- Book: Elevator Pitch
- Location: Manhattan
- Author: Linwood Barclay
That’s a clever title. An elevator pitch is the term otherwise used for making a quick business presentation, short and sharp, taking only the time it would take to make a short ride in an elevator. And now, in this book, passengers are pitching to their deaths as elevators plummet through the floors of the skyscraper buildings! Nightmare stuff, eh? And yes, I will be circumspect when I next get into a lift! Those shafts are very deep, an elevator can tumble an awful long way. Just think of the viewing platform on The Empire State Building at floor 102. It’s a long way down (oh, and up!). It is also impossible to get to the top without an elevator unless you are super fit – and even then I imagine it would take the determination of a long distance runner to ascend that many floors!
So here we are in Manhattan under the guardianship of Mayor Richard Headley. He is a politician for our times, pretty grim and bullying, though as nice as pie when he needs to be. He is faced with 70,000 elevators across the city, that all need servicing after a string of ‘failures’ have led to several deaths. A vertical city without its elevator facilities is unthinkable.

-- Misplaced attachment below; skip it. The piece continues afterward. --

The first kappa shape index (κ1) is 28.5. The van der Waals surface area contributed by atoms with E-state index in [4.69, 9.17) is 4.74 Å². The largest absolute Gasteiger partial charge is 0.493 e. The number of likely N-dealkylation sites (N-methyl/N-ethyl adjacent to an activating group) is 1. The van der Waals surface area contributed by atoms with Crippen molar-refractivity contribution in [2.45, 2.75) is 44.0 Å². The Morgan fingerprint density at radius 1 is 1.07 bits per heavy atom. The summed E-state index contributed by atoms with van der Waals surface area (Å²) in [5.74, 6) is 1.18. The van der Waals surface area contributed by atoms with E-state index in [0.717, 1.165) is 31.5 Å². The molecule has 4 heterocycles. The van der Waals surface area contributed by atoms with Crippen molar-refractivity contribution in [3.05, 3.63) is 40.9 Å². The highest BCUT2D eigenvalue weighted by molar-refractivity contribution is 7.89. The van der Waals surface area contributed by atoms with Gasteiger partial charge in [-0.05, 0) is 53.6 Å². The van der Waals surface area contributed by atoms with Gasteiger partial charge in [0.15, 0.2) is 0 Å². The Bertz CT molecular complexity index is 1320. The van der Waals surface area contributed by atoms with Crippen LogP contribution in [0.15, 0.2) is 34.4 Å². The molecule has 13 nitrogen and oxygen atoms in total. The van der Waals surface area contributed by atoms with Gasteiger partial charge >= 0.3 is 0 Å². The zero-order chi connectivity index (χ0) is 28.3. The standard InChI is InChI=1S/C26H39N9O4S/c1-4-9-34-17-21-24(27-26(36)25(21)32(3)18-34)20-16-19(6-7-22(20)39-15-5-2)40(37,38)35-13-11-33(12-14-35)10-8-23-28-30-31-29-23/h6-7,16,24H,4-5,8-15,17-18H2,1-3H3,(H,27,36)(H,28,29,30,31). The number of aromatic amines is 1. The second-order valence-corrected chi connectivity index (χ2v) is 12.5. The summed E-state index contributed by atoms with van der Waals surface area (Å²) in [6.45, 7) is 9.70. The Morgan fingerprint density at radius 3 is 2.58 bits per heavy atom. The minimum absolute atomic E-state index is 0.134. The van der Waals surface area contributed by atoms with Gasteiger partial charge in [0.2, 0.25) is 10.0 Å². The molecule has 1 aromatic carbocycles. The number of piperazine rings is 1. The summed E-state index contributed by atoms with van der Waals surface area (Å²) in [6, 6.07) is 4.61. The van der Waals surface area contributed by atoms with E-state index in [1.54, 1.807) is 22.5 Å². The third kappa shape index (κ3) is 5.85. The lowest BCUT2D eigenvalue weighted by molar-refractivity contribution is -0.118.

Several strands chequer the narrative: One of the early victims is a Russian pathogen expert. Could she have been a target? The body of a man with his fingertips missing is found on the High Line. How might he – if at all – be connected to the bigger scene developing across the city? The Flyovers is an extremist group, intent on getting focus away from the entitled population living on the East and West Coasts and bringing the needs of the people who live in the middle – in the flyover country – to the fore. They are accused of planting bombs in Boston and now it seems they have come to New York.
Barbara Matheson is an investigative journalist and this is her city. She has a sharp nose for a story and she can soon see links emerging.
This novel bowls along at a cracking pace. The storylines provide a good number of false leads and red herrings. Perhaps a touch too many threads, but the author nevertheless pulls them together convincingly. What he does very well is to bring to life the setting, and New York gets a good and credible look-in.